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Tuesday, October 08, 2013

Michigan May Make Honest Pints the Law

Because I (and my indispensable friend, Shawn) have passed the Honest Pint Project on to other champions (where it appears to have passed away), I have mostly stayed away from issues related to transparency in glass sizing.  But then Time Magazine goes and writes this:
Two Michigan representatives are raising their glasses to a bill that would make it an “offense” to serve or advertise a pint that contains fewer than 16 ounces of beer... 

The Michigan proposal is just the latest in the movement for state-regulated pint standards, nicknamed “honest pints.” For context, the approximately 20-ounce “Imperial Pint” is the government-regulated standard in the U.K., and those glasses have been specially marked, the Wall Street Journal reported. Stateside, Oregon beer blogger Jeff Alworth has been one of the major advocates, co-founding the “Honest Pint Project” in 2007, where he has catalogued pubs nationwide that serve fuller pints on his website and has lobbied the Oregon state legislature to pass 16-ounce standards — though the bill did fail to pass in the state senate.
(Let me note that I didn't actually lobby the Oregon legislature--my Rep, Jules Bailey, took that up on his own.)

We shouldn't get too excited--this isn't the first time Michigan has made a run at this law.  They tried in 2011 but it was referred to committee where it apparently died. I have no idea whether it has a chance this year, either.  (I may be running this same post every two years for the foreseeable future.  Which I'm happy to do.)  But it has been getting a ton of attention, and that bodes well.  As you may recall, there's really no good reason to oppose such a statute.  On NPR this morning,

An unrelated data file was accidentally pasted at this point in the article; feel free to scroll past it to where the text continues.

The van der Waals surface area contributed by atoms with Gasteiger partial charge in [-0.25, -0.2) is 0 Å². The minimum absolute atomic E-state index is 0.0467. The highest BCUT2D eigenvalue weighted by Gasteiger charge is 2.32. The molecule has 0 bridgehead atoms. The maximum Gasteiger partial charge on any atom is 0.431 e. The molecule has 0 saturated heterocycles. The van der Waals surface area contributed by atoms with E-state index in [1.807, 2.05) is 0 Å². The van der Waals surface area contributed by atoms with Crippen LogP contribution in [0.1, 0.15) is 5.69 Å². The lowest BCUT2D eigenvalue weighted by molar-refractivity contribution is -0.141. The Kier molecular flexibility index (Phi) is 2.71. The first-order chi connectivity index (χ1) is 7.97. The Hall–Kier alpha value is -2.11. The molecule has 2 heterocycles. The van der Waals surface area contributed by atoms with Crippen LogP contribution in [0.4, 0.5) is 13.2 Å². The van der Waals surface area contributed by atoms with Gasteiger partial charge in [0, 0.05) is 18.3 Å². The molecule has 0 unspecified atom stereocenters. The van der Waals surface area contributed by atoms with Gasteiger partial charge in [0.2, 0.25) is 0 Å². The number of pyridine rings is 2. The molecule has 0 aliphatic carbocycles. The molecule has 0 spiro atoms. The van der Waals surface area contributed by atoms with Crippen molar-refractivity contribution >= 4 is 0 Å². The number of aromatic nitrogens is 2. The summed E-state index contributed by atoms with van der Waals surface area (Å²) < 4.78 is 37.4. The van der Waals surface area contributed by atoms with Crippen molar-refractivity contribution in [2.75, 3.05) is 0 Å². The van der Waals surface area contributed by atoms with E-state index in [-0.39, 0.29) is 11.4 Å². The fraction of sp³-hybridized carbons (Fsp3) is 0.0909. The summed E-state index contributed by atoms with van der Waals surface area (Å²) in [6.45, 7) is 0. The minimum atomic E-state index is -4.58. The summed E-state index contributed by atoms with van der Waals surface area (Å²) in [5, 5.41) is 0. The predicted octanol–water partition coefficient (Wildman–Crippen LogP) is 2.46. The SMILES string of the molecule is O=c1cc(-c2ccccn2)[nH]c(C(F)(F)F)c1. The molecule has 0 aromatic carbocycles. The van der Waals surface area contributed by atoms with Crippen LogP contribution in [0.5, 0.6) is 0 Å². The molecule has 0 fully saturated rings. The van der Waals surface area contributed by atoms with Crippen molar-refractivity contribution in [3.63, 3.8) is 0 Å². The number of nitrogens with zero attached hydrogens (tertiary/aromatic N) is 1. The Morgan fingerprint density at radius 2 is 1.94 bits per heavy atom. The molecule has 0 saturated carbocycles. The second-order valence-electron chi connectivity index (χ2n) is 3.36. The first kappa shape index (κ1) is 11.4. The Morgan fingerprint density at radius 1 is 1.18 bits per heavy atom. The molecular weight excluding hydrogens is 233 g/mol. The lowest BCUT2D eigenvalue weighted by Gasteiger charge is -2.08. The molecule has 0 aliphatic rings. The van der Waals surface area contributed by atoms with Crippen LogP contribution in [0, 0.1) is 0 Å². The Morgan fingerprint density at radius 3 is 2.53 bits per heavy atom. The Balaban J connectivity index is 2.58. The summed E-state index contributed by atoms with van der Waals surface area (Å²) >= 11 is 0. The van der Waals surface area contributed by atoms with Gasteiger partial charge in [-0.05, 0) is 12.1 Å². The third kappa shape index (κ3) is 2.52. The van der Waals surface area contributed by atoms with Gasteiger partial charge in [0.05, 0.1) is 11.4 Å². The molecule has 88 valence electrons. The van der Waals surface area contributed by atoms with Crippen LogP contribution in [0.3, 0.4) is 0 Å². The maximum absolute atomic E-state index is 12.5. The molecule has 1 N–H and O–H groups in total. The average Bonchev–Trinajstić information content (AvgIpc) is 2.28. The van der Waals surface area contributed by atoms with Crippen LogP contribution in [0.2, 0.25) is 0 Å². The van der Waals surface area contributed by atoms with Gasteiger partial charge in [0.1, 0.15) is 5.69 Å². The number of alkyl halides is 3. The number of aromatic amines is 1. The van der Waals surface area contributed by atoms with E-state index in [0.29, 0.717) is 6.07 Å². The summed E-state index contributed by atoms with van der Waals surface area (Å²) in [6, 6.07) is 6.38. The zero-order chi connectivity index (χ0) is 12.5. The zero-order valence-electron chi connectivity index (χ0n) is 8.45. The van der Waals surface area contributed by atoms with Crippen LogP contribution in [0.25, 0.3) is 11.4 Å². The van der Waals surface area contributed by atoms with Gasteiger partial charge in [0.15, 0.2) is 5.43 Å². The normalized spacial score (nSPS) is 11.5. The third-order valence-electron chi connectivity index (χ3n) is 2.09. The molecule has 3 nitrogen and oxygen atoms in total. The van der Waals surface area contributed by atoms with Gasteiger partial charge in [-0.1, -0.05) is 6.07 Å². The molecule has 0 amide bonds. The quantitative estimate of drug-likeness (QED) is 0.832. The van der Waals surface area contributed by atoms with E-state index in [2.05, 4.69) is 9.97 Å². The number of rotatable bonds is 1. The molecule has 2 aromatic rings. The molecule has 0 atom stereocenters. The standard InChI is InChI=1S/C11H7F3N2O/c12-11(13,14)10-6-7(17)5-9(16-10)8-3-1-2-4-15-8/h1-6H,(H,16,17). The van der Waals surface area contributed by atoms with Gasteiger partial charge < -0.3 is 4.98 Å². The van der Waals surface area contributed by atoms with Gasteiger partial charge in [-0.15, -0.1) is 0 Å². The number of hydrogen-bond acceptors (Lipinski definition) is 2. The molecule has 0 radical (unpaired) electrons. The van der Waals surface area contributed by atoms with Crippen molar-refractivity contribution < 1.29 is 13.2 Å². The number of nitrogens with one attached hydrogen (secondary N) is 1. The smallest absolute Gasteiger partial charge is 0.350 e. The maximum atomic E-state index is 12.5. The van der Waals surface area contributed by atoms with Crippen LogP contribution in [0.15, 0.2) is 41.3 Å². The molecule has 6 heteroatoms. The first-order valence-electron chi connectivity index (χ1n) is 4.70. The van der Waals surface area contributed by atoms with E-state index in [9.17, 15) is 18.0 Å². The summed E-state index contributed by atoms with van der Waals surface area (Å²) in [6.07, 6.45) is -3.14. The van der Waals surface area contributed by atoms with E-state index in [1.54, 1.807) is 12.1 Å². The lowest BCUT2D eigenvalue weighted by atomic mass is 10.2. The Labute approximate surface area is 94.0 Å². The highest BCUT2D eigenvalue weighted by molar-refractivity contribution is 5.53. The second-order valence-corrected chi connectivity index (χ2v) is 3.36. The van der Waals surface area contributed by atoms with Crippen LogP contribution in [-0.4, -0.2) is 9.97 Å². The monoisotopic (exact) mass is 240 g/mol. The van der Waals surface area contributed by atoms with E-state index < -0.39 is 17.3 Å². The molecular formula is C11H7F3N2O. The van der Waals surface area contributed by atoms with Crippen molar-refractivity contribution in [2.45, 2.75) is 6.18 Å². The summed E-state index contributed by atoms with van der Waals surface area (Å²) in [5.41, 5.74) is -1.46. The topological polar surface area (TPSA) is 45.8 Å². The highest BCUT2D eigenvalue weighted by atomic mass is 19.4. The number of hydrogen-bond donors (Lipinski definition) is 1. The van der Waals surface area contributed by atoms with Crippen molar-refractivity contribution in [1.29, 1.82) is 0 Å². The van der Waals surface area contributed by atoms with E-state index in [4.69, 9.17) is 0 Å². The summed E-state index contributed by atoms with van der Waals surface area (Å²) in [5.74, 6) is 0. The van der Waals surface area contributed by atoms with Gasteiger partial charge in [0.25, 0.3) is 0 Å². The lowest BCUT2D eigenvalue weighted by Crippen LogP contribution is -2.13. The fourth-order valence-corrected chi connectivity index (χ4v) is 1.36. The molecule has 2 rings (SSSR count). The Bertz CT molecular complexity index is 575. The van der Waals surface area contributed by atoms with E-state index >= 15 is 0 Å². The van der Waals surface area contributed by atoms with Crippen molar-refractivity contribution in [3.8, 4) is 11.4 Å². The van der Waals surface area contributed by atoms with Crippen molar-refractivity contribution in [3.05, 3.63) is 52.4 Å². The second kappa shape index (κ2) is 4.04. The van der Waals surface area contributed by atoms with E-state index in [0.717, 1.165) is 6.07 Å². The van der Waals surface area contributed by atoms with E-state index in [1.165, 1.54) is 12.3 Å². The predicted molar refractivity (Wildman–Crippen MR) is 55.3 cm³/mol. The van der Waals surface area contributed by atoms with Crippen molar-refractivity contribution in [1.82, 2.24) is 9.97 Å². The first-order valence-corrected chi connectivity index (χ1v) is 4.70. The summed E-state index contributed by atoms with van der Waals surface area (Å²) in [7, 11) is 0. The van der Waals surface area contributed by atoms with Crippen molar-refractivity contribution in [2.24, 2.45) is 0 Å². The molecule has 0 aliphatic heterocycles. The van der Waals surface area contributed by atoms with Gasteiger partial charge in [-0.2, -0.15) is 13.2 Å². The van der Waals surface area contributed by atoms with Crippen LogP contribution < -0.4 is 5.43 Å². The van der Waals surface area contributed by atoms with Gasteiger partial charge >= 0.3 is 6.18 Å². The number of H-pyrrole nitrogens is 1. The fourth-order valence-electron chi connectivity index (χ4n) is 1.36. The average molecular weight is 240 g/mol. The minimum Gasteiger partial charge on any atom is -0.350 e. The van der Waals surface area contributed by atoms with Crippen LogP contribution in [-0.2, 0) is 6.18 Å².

Renee Montagne: Which has left opponents crying in their beers.  Come on, they say, "pint" is used generically and business owners complain they'll have to replace glassware that doesn't measure up.

Steve Inskeep: Although there is another option: stop using the word "pint." 
This gives me hope that the tide has finally turned on the notion of honest pints.  When I first began the project back in 2007, people were weirdly combative about publicans' rights to deceive their customers.  As the NPR example above illustrates, there's no hardship except to publicans hoodwinking their customers--they don't want to use "glass" of beer because it is so, well, transparent about the volume.  

I wish the good legislators from Michigan good luck and godspeed.  They are setting an example for the country to follow.

Update.  On Facebook, my link to this post received the equivalent of Marge Simpson's unhappy noise by William Abernathy.  He has a right to make it.  I've written so much about the honest pint stuff that I didn't do a deep dive, but the short version is this: William was my predecessor writing about beer at Willamette Week, and he was the one to both identify cheater pints, name them cheater pints, and call out cheater pubs.  Everything honest pint flows from his original reporting.


  1. Why should it be okay to call something a pint when, in fact, it isn't? Because business can't afford to replace the glassware? Please. Stop calling a 14 oz glass of beer a pint or replace your glassware. The choice is yours.

  2. "appears to have passed away"... I am hiding behind my desk now. :-(